Fellini’s classic drama follows a journalist, played by Marcello Mastroianni, through Rome for seven days as he searches for love, happiness and the good life; widely considered one of the best films of all time, it features the famous scene in the Trevi Fountain with Anita Ekberg. Filmed in Rome.

Summertime (1955)
Director: David Lean
Katharine Hepburn is an American schoolteacher who takes a dream trip to Venice and finds herself entangled and in love with a married man. Lean won the New York Film Critics Circle Award for Best Director. Both Hepburn and Lean received Academy Award nominations. Filmed in Venice.

To Catch a Thief (1955)
Director: Alfred Hitchcock
Cary Grant and Grace Kelly star in this romantic thriller about a retired cat burglar trying to entrap another burglar who is preying on wealthy tourists on the French Riviera. Hitchcock nicely conveys the glamour and energy of Monte Carlo, and the movie won an Oscar for Best Cinematography. Filmed in multiple locations including France and Monaco.

Senso (1954)
Director: Luchino Visconti
A feast for the eyes set in 1860s Italy, this melodrama plays out against the atmospheric backdrop of Venice, from La Fenice Opera House to St. Mark’s Square. Filmed in Rome and Venice.

Roman Holiday (1953)
Director: William Wyler
Audrey Hepburn and Gregory Peck star in this romantic comedy about a reporter following a royal princess who is trying to remain incognita as she sightsees in Rome. Hepburn won a Best Actress Academy Award for her performance. Filmed in Rome.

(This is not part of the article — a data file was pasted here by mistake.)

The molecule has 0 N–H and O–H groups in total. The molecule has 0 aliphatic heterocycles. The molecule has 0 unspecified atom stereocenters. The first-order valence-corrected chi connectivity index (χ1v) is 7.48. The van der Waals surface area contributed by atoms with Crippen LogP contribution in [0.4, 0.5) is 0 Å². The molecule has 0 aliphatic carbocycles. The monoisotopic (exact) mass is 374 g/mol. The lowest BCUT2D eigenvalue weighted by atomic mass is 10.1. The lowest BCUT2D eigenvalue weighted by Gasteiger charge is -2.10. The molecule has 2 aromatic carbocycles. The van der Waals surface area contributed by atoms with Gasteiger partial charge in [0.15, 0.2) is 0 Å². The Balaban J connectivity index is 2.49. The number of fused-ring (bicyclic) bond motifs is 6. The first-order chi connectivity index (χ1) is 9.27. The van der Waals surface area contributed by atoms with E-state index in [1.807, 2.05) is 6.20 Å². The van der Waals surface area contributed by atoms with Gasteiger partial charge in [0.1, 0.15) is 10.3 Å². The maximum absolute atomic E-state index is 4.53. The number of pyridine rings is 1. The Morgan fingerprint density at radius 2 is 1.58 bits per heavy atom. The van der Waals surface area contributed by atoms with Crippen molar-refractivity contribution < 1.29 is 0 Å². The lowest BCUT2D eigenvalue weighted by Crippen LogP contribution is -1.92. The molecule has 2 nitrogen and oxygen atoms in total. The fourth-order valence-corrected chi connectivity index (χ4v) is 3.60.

Outlaw Girl (1950)
Director: Mario Camerini
Beppe Musolino is innocent but found guilty of murder. He escapes from prison and, while on the run, meets and falls in love with a village girl. Together they track down the people who were responsible for the guilty verdict. Originally titled Il Brigante Musolino. Filmed in Calabria, Italy.

The Bicycle Thief (1948)
Director: Vittorio De Sica
This moving film follows a poor, desperate father as he searches post-war Rome for his stolen bicycle; without it, he will lose the job that allows him to provide for his family. Filmed in Rome.

The Holy Queen (1947)
Directors: Henrique Campos, Aníbal Contreiras and Rafael Gil
One of many popular 1940s Spanish costume films, this historic drama portrays the life of Isabel of Aragon, the Spanish-born 14th-century queen of Portugal who rectified peace among different parties of the Portuguese court. Originally titled Reina santa.

The Man Who Broke the Bank at Monte Carlo (1935)
Director: Stephen Roberts
In this romantic comedy set after World War I, a beautiful young woman tricks a Russian aristocrat into returning to Monte Carlo after he has broken the bank at its casino. But after stealing his money, she falls in love with him. This film features nice shots of early 20th-century Monte Carlo. Filmed in Monte Carlo.

Money for Nothing (1932)
Director: Monty Banks
In this prince-and-the-pauper story, a down-and-out gambler is mistaken for a wealthy man in Monte Carlo. Filmed in England.

Poetry Is an Island, Derek Walcott (2013)
Director: Ida Does